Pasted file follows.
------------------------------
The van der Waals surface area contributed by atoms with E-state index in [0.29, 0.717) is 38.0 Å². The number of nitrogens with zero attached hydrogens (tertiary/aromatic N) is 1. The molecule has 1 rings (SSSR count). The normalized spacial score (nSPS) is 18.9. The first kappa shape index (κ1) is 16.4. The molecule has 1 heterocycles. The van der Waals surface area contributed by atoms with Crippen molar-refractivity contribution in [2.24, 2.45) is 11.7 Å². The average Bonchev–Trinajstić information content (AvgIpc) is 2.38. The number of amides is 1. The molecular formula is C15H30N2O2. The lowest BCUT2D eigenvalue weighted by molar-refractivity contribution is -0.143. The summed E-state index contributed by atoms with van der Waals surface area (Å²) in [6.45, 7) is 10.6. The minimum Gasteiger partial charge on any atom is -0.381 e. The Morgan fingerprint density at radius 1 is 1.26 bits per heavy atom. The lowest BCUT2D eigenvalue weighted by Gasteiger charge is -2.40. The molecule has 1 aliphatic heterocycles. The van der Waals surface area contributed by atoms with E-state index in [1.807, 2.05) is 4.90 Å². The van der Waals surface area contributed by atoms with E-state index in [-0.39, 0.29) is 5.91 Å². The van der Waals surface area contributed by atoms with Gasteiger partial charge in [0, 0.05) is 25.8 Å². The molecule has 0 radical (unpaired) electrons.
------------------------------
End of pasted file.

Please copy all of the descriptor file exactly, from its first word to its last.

The van der Waals surface area contributed by atoms with E-state index in [0.29, 0.717) is 38.0 Å². The number of nitrogens with zero attached hydrogens (tertiary/aromatic N) is 1. The molecule has 1 rings (SSSR count). The normalized spacial score (nSPS) is 18.9. The first kappa shape index (κ1) is 16.4. The molecule has 1 heterocycles. The van der Waals surface area contributed by atoms with Crippen molar-refractivity contribution in [2.24, 2.45) is 11.7 Å². The average Bonchev–Trinajstić information content (AvgIpc) is 2.38. The number of amides is 1. The molecular formula is C15H30N2O2. The lowest BCUT2D eigenvalue weighted by molar-refractivity contribution is -0.143. The summed E-state index contributed by atoms with van der Waals surface area (Å²) in [6.45, 7) is 10.6. The minimum Gasteiger partial charge on any atom is -0.381 e. The Morgan fingerprint density at radius 1 is 1.26 bits per heavy atom. The lowest BCUT2D eigenvalue weighted by Gasteiger charge is -2.40. The molecule has 1 aliphatic heterocycles. The van der Waals surface area contributed by atoms with E-state index in [1.807, 2.05) is 4.90 Å². The van der Waals surface area contributed by atoms with E-state index in [-0.39, 0.29) is 5.91 Å². The van der Waals surface area contributed by atoms with Gasteiger partial charge in [0, 0.05) is 25.8 Å². The molecule has 0 radical (unpaired) electrons.